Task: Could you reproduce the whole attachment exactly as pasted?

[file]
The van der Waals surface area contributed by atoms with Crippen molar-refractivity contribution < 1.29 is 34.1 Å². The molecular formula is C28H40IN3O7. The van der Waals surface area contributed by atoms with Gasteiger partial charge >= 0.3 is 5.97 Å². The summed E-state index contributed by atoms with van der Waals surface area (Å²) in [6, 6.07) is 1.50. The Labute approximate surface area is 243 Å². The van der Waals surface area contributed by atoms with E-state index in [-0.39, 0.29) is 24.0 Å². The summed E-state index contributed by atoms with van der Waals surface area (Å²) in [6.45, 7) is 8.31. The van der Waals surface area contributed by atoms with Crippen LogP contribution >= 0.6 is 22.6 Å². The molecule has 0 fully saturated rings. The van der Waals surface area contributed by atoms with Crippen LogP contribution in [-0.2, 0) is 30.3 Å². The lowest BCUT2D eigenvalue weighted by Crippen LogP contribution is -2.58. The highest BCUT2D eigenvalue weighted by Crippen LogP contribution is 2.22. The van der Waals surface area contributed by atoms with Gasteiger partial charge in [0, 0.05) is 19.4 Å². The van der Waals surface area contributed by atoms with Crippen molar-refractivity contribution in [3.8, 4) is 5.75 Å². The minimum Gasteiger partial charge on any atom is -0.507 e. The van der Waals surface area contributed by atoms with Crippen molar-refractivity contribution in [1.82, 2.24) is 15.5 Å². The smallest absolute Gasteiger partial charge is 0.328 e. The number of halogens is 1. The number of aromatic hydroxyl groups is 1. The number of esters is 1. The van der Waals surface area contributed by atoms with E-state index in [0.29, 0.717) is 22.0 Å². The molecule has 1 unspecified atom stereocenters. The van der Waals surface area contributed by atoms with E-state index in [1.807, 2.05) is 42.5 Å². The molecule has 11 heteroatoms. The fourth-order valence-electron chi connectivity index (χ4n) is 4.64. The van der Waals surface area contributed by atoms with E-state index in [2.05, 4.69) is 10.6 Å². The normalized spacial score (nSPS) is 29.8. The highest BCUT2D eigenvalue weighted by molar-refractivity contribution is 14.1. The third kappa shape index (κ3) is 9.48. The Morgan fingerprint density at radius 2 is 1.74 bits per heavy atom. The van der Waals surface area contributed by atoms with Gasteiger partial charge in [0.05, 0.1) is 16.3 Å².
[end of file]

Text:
The van der Waals surface area contributed by atoms with Crippen molar-refractivity contribution < 1.29 is 34.1 Å². The molecular formula is C28H40IN3O7. The van der Waals surface area contributed by atoms with Gasteiger partial charge >= 0.3 is 5.97 Å². The summed E-state index contributed by atoms with van der Waals surface area (Å²) in [6, 6.07) is 1.50. The Labute approximate surface area is 243 Å². The van der Waals surface area contributed by atoms with E-state index in [-0.39, 0.29) is 24.0 Å². The summed E-state index contributed by atoms with van der Waals surface area (Å²) in [6.45, 7) is 8.31. The van der Waals surface area contributed by atoms with Crippen LogP contribution >= 0.6 is 22.6 Å². The molecule has 0 fully saturated rings. The van der Waals surface area contributed by atoms with Crippen LogP contribution in [-0.2, 0) is 30.3 Å². The lowest BCUT2D eigenvalue weighted by Crippen LogP contribution is -2.58. The highest BCUT2D eigenvalue weighted by Crippen LogP contribution is 2.22. The van der Waals surface area contributed by atoms with Gasteiger partial charge in [0, 0.05) is 19.4 Å². The van der Waals surface area contributed by atoms with Crippen molar-refractivity contribution in [3.8, 4) is 5.75 Å². The minimum Gasteiger partial charge on any atom is -0.507 e. The van der Waals surface area contributed by atoms with Crippen molar-refractivity contribution in [1.82, 2.24) is 15.5 Å². The smallest absolute Gasteiger partial charge is 0.328 e. The number of halogens is 1. The number of aromatic hydroxyl groups is 1. The number of esters is 1. The van der Waals surface area contributed by atoms with E-state index in [0.29, 0.717) is 22.0 Å². The molecule has 1 unspecified atom stereocenters. The van der Waals surface area contributed by atoms with E-state index in [1.807, 2.05) is 42.5 Å². The molecule has 11 heteroatoms. The fourth-order valence-electron chi connectivity index (χ4n) is 4.64. The van der Waals surface area contributed by atoms with E-state index in [2.05, 4.69) is 10.6 Å². The normalized spacial score (nSPS) is 29.8. The highest BCUT2D eigenvalue weighted by molar-refractivity contribution is 14.1. The third kappa shape index (κ3) is 9.48. The Morgan fingerprint density at radius 2 is 1.74 bits per heavy atom. The van der Waals surface area contributed by atoms with Gasteiger partial charge in [0.05, 0.1) is 16.3 Å².